Friday, 3 November 2017

A Graduate's View: The Master of Marketing Capstone Project's Role in Transitioning from Study to Work

A Conversation with 2017 Master of Marketing Graduate Chris North

Image: Chris North (left), recent graduate of the Master of Marketing (Beta Gama Sigma) with his father and brother. 

The graduations for the recent 2017 Master of Marketing cohort have now ended for another year and it is time catch up with the graduates as they make the next step in their career journey.  The Master of Marketing ends their degree on a very practical note by requiring all students to complete a capstone project.  In this project all students procure their own business client, identify a strategic marketing issue to investigate, complete their own research and then devise marketing recommendations to best address the issue. Students say it is the most rewarding part of the degree as they get to apply the skills they have learned throughout their degree into a real business life situation.  Chris North has just graduated from the program and talks about his experiences in his complex project for the Virgin Velocity Frequent Flyer Program

MoM: How would you describe the overall experience in completing the capstone's project marketing audit, project proposal, completing the research and then presenting the final report to your client?

Overall, it was exciting, like an amusement park ride. I could see the track, just not all the loops and turns! Some of the challenges I did not expect initially were around the depth of research required for the original project proposal. I had to uncover and then work through the complex issues impacting the Velocity program. I underestimated this at first. However, as students are working with an academic supervisor, I was guided deeper into the research to find more data that explained both the Velocity program, and the consumer trends in their market. Another hurdle was my own bias. I was not just a student, but a customer to Velocity. I have gold status with both Velocity and their main competitor (Qantas), so I was being swayed by my own views. Therefore the challenge with my research was to use my personal insight to my advantage as background knowledge, but at the same time be conscious and aware of my personal biases and not allow them to limit my information search and analysis.  The research really opened my eyes to the size and complexity of the loyalty market. I could see real opportunities for Velocity to better engage with its members and stand out in a very cluttered marketplace.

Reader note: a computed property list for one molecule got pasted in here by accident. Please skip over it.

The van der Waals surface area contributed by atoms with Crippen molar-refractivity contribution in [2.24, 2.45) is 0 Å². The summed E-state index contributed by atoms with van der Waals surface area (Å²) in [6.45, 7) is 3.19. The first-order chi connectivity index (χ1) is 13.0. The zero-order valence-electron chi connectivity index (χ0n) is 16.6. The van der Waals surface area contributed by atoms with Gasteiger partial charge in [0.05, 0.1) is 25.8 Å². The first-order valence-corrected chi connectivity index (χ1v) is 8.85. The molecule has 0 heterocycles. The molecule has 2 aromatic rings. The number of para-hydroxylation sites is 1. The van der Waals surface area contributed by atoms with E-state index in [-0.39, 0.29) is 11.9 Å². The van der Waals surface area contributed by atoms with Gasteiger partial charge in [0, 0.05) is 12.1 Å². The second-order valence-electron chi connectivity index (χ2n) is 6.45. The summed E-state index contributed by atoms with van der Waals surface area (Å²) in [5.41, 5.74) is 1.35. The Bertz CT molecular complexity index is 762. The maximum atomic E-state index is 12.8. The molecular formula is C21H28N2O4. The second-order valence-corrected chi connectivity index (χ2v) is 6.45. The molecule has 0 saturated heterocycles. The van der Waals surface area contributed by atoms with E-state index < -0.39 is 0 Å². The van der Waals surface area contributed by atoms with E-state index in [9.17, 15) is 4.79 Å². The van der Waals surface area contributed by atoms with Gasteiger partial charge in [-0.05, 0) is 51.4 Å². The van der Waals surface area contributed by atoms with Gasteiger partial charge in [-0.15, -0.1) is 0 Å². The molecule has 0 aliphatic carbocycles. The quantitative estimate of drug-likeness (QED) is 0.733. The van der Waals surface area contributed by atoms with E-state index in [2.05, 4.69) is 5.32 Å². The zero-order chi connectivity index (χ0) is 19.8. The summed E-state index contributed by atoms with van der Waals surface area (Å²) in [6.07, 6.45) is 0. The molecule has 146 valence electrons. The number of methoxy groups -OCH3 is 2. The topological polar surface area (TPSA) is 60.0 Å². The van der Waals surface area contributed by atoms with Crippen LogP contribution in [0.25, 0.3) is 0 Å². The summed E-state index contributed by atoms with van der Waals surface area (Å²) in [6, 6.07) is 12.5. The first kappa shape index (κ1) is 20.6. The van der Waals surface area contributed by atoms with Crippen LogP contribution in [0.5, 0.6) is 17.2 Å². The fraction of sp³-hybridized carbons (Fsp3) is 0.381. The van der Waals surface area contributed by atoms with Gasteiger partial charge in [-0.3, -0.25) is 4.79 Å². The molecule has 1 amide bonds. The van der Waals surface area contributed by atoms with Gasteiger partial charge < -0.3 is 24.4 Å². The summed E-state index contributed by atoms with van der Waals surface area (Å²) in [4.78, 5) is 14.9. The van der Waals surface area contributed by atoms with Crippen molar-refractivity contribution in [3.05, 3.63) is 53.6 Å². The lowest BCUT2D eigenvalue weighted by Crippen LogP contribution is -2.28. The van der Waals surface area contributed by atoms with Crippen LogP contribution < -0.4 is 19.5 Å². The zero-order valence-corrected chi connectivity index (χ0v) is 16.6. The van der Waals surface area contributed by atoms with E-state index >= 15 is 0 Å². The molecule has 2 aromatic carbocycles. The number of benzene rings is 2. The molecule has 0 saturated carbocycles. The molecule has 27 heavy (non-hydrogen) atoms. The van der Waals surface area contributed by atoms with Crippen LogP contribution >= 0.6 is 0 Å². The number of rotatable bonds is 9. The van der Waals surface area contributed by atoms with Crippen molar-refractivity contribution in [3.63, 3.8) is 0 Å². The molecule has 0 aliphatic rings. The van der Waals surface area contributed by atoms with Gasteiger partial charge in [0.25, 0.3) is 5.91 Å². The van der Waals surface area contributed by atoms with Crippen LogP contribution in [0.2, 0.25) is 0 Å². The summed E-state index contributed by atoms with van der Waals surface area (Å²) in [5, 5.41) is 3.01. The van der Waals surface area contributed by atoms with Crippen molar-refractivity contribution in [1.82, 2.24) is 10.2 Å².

Image source: Mumbrella

MoM: What challenges did you find in your client's business that had to be overcome to get your project enacted and then communicated to Velocity's management team?

The main overall challenge was that Velocity is going through a period of extraordinary growth with many new members joining the program because of the many benefits they added to the program.  Velocity has been so successful in acquiring members and working on getting them integrated into the program that they had not had a moment spare to stop and evaluate what has happened and see if this was the best way to grow.  My research evaluated this period of growth and gained deep insights from a wide range of customers on their value perceptions and experiences with the program.  As you can imagine, the research revealed both problems and opportunities. The main challenge was putting all the insights together in a manner to distinguish the underlying causes of customer problems and then devising recommendations that aimed at improving member engagement with the program as a basis for future growth.  After a period of extraordinary growth, it was a challenge to deliver my project as a new way to perceive Velocity’s current situation and to increase their customer’s relationship with the program. 

MoM: We could describe your project as an arduous yet rewarding journey. You completed extensive customer research including both in-depth interviews and a broad-based customer survey to inform your recommendations. You had a plethora of findings showing a great depth of understanding of the customer's mindset. How challenging was it to deliver such deep findings to your client in a succinct way to support your recommendations?

This presentation was confronting, on a number of levels. I was presenting to an established and ongoing business, with people far better qualified than me to tell them about their customers. At the same time, I wasn’t walking in only to walk out as a student. I’ve worked in senior roles in media and investment banking, and only once have I seen a student present to a group of senior leaders in an organisation. I spent weeks crafting my presentation so they saw me, not as a student, but as an asset. Slides and text content was kept to a strict minimum (15 slides, no more than 20 words on a slide), and I spoke to them in their language. The delivery needed to challenge their current way of thinking, to shift their paradigms to show them their business faced ongoing challenges.